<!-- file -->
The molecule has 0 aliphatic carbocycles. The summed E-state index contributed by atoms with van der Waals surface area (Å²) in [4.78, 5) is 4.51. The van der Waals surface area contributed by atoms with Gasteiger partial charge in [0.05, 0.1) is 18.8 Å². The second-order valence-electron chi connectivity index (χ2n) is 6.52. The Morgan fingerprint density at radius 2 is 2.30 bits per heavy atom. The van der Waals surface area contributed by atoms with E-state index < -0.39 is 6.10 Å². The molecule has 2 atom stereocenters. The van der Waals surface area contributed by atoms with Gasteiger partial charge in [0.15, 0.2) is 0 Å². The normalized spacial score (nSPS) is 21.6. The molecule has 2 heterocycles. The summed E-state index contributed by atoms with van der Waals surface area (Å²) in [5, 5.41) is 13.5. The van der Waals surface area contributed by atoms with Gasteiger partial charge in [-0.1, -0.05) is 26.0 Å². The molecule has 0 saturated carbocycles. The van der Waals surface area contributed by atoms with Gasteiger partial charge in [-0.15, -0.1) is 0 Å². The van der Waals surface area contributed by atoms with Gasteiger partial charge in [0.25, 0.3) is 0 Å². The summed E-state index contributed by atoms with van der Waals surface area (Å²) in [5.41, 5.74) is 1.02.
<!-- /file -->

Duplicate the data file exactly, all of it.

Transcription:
The molecule has 0 aliphatic carbocycles. The summed E-state index contributed by atoms with van der Waals surface area (Å²) in [4.78, 5) is 4.51. The van der Waals surface area contributed by atoms with Gasteiger partial charge in [0.05, 0.1) is 18.8 Å². The second-order valence-electron chi connectivity index (χ2n) is 6.52. The Morgan fingerprint density at radius 2 is 2.30 bits per heavy atom. The van der Waals surface area contributed by atoms with E-state index < -0.39 is 6.10 Å². The molecule has 2 atom stereocenters. The van der Waals surface area contributed by atoms with Gasteiger partial charge in [0.15, 0.2) is 0 Å². The normalized spacial score (nSPS) is 21.6. The molecule has 2 heterocycles. The summed E-state index contributed by atoms with van der Waals surface area (Å²) in [5, 5.41) is 13.5. The van der Waals surface area contributed by atoms with Gasteiger partial charge in [-0.1, -0.05) is 26.0 Å². The molecule has 0 saturated carbocycles. The van der Waals surface area contributed by atoms with Gasteiger partial charge in [-0.15, -0.1) is 0 Å². The van der Waals surface area contributed by atoms with Gasteiger partial charge in [0.25, 0.3) is 0 Å². The summed E-state index contributed by atoms with van der Waals surface area (Å²) in [5.41, 5.74) is 1.02.